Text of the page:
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Most Still Oppose Religious Freedom Laws

Mississippi and North Carolina are the latest states to adopt laws that allow a private business not to serve someone if it violates the business owner's religious beliefs, but critics contend that gay, lesbian and transgender customers will suffer. Most voters nationwide agree and still don’t want their state to adopt such laws.

A new Rasmussen Reports national telephone survey finds that just 29% of Likely U.S. Voters favor a law in their state that would allow businesses to refuse service to customers for religious reasons. Sixty-four percent (64%) oppose a religious freedom law where they live. (To see survey question wording, click here.)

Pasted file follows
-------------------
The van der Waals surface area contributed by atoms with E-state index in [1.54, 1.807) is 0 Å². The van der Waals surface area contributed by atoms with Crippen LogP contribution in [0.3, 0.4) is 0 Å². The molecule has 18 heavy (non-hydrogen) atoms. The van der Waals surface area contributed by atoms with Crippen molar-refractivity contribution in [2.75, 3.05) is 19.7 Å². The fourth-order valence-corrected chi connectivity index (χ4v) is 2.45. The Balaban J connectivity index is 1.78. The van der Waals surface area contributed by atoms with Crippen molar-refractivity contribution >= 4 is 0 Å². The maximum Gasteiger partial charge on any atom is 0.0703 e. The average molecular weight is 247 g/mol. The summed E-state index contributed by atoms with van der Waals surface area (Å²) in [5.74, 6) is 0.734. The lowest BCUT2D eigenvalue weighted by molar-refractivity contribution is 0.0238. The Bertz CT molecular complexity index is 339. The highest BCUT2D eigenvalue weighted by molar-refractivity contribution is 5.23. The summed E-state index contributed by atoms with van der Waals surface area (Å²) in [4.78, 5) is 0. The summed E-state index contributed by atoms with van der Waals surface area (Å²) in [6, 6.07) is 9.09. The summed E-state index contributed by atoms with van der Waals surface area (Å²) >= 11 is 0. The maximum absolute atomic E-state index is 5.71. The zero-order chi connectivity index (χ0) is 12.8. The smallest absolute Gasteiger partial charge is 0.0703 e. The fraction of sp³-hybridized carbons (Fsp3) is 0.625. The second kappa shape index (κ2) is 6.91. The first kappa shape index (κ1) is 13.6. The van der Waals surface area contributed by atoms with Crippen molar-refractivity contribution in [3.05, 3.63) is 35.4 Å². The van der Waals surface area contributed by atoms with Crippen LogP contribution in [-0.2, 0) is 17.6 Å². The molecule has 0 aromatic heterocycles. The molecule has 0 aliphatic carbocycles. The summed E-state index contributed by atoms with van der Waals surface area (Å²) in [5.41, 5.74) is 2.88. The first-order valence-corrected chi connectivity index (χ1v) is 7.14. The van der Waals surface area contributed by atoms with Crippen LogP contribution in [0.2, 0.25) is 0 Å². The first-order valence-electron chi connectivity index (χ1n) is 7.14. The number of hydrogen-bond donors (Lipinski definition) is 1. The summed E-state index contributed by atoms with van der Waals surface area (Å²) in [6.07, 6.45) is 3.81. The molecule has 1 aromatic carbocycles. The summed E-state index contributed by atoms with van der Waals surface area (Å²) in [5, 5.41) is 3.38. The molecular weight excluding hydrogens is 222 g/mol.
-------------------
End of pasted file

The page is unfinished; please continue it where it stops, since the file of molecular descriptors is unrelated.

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The national telephone survey of 1,000 Likely Voters was conducted by Rasmussen Reports on April 7 and 10, 2016. The margin of sampling error for the survey is +/- 3 percentage points with a 95% level of confidence. Fieldwork for all Rasmussen Reports surveys is conducted by Pulse Opinion Research, LLC. See methodology.

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The national telephone survey of 1,000 Likely Voters was conducted by Rasmussen Reports on April 7 and 10, 2016. The margin of sampling error for the survey is +/- 3 percentage points with a 95% level of confidence. Fieldwork for all Rasmussen Reports surveys is conducted by Pulse Opinion Research, LLC. See methodology.

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